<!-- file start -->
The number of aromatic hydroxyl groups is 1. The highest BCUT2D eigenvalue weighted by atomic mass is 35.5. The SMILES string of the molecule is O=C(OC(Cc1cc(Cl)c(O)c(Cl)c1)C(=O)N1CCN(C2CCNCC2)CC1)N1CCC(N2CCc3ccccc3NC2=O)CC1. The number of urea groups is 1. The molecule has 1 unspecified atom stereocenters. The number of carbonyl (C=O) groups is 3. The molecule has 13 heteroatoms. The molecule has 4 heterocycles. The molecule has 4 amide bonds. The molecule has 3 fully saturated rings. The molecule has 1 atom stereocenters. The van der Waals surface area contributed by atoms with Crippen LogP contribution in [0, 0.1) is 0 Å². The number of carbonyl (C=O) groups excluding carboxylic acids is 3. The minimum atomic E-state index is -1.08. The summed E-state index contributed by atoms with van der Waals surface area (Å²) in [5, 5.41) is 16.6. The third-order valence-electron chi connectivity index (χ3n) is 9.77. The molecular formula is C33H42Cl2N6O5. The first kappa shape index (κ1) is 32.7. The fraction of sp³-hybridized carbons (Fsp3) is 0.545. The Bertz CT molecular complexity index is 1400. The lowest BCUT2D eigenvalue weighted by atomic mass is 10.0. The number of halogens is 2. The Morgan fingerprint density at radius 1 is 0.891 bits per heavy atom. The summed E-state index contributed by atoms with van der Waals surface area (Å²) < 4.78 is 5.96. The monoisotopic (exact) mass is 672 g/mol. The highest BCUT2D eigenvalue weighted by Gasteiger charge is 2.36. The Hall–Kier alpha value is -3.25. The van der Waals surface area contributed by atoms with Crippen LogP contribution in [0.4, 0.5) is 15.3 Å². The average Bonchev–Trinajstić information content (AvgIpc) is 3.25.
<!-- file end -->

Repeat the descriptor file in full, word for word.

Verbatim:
The number of aromatic hydroxyl groups is 1. The highest BCUT2D eigenvalue weighted by atomic mass is 35.5. The SMILES string of the molecule is O=C(OC(Cc1cc(Cl)c(O)c(Cl)c1)C(=O)N1CCN(C2CCNCC2)CC1)N1CCC(N2CCc3ccccc3NC2=O)CC1. The number of urea groups is 1. The molecule has 1 unspecified atom stereocenters. The number of carbonyl (C=O) groups is 3. The molecule has 13 heteroatoms. The molecule has 4 heterocycles. The molecule has 4 amide bonds. The molecule has 3 fully saturated rings. The molecule has 1 atom stereocenters. The van der Waals surface area contributed by atoms with Crippen LogP contribution in [0, 0.1) is 0 Å². The number of carbonyl (C=O) groups excluding carboxylic acids is 3. The minimum atomic E-state index is -1.08. The summed E-state index contributed by atoms with van der Waals surface area (Å²) in [5, 5.41) is 16.6. The third-order valence-electron chi connectivity index (χ3n) is 9.77. The molecular formula is C33H42Cl2N6O5. The first kappa shape index (κ1) is 32.7. The fraction of sp³-hybridized carbons (Fsp3) is 0.545. The Bertz CT molecular complexity index is 1400. The lowest BCUT2D eigenvalue weighted by atomic mass is 10.0. The number of halogens is 2. The Morgan fingerprint density at radius 1 is 0.891 bits per heavy atom. The summed E-state index contributed by atoms with van der Waals surface area (Å²) < 4.78 is 5.96. The monoisotopic (exact) mass is 672 g/mol. The highest BCUT2D eigenvalue weighted by Gasteiger charge is 2.36. The Hall–Kier alpha value is -3.25. The van der Waals surface area contributed by atoms with Crippen LogP contribution in [0.4, 0.5) is 15.3 Å². The average Bonchev–Trinajstić information content (AvgIpc) is 3.25.